In exchange for that complexity, he has a wife that can be soft and kind and caring, as well as bold and fierce and demanding.
Freedom isn’t always pretty. It sure isn’t our Sunday best; but I’d choose “real” over “make believe” any day.
If you don’t want your young ones having sex, talk to them about it. If you don’t believe in abortion, work at a crisis pregnancy center. If you want families to stay intact, support them.
I think we all need to thank those who came before us for what feminism has provided. Stop looking back. Face forward. Create what we want–within the freedom and permission that we each deserve–no matter what our sex or skin color or income.
Don’t live in a fantasy world where loosing our voices and our choices makes for a better life.
Kelly Salasin, March 29, 2012
More on women, feminism and choices:
Father Who Used FB to Teach His Daughter A Lesson: A Human Rights Issue
Recommendation: the movie, Pleasantville.
5 thoughts on “Feminism or Make-Believe?”
For someone who doesn’t know what they were trying to say, you sure said it well. Bravo to you.. to women and men who who have embraced the changes that have opened the doors of possibilities. It may appear to your friend that there is some correlation to the changes families are experiencing and society’s ills.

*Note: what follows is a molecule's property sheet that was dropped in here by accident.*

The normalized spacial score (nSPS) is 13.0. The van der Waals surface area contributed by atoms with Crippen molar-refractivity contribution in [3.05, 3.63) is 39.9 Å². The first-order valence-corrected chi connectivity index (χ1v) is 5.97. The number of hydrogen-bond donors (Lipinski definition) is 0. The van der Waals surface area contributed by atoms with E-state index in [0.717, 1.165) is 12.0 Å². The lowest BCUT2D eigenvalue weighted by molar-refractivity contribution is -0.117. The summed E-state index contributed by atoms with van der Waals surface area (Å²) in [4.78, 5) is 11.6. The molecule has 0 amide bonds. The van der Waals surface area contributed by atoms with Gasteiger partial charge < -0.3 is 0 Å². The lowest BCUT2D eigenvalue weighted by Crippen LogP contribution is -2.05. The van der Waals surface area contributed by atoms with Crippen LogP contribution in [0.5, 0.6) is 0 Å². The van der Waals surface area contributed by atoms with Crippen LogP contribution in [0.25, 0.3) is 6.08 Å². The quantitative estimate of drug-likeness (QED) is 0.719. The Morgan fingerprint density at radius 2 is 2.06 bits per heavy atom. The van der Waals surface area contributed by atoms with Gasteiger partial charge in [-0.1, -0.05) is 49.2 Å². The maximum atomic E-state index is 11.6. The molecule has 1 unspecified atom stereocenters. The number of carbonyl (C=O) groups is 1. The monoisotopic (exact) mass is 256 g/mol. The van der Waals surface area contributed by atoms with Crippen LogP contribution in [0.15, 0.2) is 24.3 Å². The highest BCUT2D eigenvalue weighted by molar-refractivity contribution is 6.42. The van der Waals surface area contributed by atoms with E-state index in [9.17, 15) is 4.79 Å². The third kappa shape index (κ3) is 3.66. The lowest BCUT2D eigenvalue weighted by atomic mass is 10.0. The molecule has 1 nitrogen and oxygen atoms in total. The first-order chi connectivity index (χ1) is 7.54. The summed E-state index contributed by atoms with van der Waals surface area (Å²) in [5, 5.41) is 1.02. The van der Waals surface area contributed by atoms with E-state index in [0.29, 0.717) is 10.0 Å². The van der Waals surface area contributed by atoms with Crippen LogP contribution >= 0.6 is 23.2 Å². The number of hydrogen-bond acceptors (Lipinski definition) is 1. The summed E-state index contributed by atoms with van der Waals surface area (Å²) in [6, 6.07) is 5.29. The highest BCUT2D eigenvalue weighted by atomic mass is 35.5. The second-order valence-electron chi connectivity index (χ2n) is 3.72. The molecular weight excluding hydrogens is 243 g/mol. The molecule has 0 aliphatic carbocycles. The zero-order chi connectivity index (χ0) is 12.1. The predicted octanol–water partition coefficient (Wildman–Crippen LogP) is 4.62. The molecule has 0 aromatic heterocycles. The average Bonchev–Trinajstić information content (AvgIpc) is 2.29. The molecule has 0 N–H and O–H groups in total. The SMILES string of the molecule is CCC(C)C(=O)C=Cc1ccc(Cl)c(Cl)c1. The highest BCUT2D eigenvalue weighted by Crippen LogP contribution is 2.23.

Yet there have always been societal problems even before women were considered people. Women becoming more empowered is a good thing. We (women) aren’t to blame for everything. Let’s respect one another in our choices and as I always tell my kindergartners…”it’s not o.k. to point and blame.”
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“Doesn’t my friend know that families were always disintegrating? Even before birth control. And abortion. And casual sex.”
At a much lower rate. Divorce has gone sharply up. And not for the reasons you cite, sexual abuse and cheating. Most divorces happen because the woman ‘grows apart’ or is ‘unhappy.’ not because of abuse or cheating. Around a third of divorces are due to high conflict things, like abuse, serial cheating, drugs. Most aren’t.
With that freedom to be themselves they screwed over children who got to live the risky life of a divorce child who is targeted by paedophiles ever so hard and generally has problems since the step-parent often hates them. And their mom doesn’t have time for them since they’re off finding love. And they don’t feel secure in their home any more. They have to grow up too young.